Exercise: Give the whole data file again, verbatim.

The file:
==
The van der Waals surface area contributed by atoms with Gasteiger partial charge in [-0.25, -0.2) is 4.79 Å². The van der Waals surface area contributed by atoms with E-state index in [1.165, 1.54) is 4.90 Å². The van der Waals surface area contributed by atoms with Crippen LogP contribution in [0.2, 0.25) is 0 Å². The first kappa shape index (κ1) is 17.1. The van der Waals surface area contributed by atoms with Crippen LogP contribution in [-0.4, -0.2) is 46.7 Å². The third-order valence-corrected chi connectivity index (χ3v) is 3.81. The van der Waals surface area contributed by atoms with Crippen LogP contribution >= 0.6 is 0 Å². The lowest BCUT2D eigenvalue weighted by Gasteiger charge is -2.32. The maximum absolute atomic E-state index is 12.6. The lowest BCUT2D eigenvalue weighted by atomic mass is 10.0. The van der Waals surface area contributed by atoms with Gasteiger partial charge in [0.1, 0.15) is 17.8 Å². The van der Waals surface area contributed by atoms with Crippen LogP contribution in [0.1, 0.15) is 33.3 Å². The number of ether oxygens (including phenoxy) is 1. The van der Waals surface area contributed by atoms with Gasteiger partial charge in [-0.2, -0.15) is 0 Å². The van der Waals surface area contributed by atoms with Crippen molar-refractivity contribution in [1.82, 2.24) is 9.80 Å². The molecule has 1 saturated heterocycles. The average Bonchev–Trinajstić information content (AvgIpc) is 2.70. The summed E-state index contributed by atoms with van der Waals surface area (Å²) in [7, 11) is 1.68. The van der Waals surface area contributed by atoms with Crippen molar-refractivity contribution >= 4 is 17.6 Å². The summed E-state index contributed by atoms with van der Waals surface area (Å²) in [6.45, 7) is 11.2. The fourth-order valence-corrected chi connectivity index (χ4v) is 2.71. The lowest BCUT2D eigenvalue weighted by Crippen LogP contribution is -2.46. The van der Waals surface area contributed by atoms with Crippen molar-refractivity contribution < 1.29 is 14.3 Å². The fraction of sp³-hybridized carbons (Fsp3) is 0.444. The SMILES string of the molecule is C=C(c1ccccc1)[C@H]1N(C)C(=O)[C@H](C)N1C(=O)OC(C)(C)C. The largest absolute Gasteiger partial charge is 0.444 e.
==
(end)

The van der Waals surface area contributed by atoms with Gasteiger partial charge in [-0.25, -0.2) is 4.79 Å². The van der Waals surface area contributed by atoms with E-state index in [1.165, 1.54) is 4.90 Å². The van der Waals surface area contributed by atoms with Crippen LogP contribution in [0.2, 0.25) is 0 Å². The first kappa shape index (κ1) is 17.1. The van der Waals surface area contributed by atoms with Crippen LogP contribution in [-0.4, -0.2) is 46.7 Å². The third-order valence-corrected chi connectivity index (χ3v) is 3.81. The van der Waals surface area contributed by atoms with Crippen LogP contribution >= 0.6 is 0 Å². The lowest BCUT2D eigenvalue weighted by Gasteiger charge is -2.32. The maximum absolute atomic E-state index is 12.6. The lowest BCUT2D eigenvalue weighted by atomic mass is 10.0. The van der Waals surface area contributed by atoms with Gasteiger partial charge in [0.1, 0.15) is 17.8 Å². The van der Waals surface area contributed by atoms with Crippen LogP contribution in [0.1, 0.15) is 33.3 Å². The number of ether oxygens (including phenoxy) is 1. The van der Waals surface area contributed by atoms with Gasteiger partial charge in [-0.2, -0.15) is 0 Å². The van der Waals surface area contributed by atoms with Crippen molar-refractivity contribution in [1.82, 2.24) is 9.80 Å². The molecule has 1 saturated heterocycles. The average Bonchev–Trinajstić information content (AvgIpc) is 2.70. The summed E-state index contributed by atoms with van der Waals surface area (Å²) in [7, 11) is 1.68. The van der Waals surface area contributed by atoms with Crippen molar-refractivity contribution >= 4 is 17.6 Å². The summed E-state index contributed by atoms with van der Waals surface area (Å²) in [6.45, 7) is 11.2. The fourth-order valence-corrected chi connectivity index (χ4v) is 2.71. The lowest BCUT2D eigenvalue weighted by Crippen LogP contribution is -2.46. The van der Waals surface area contributed by atoms with Crippen molar-refractivity contribution < 1.29 is 14.3 Å². The fraction of sp³-hybridized carbons (Fsp3) is 0.444. The SMILES string of the molecule is C=C(c1ccccc1)[C@H]1N(C)C(=O)[C@H](C)N1C(=O)OC(C)(C)C. The largest absolute Gasteiger partial charge is 0.444 e.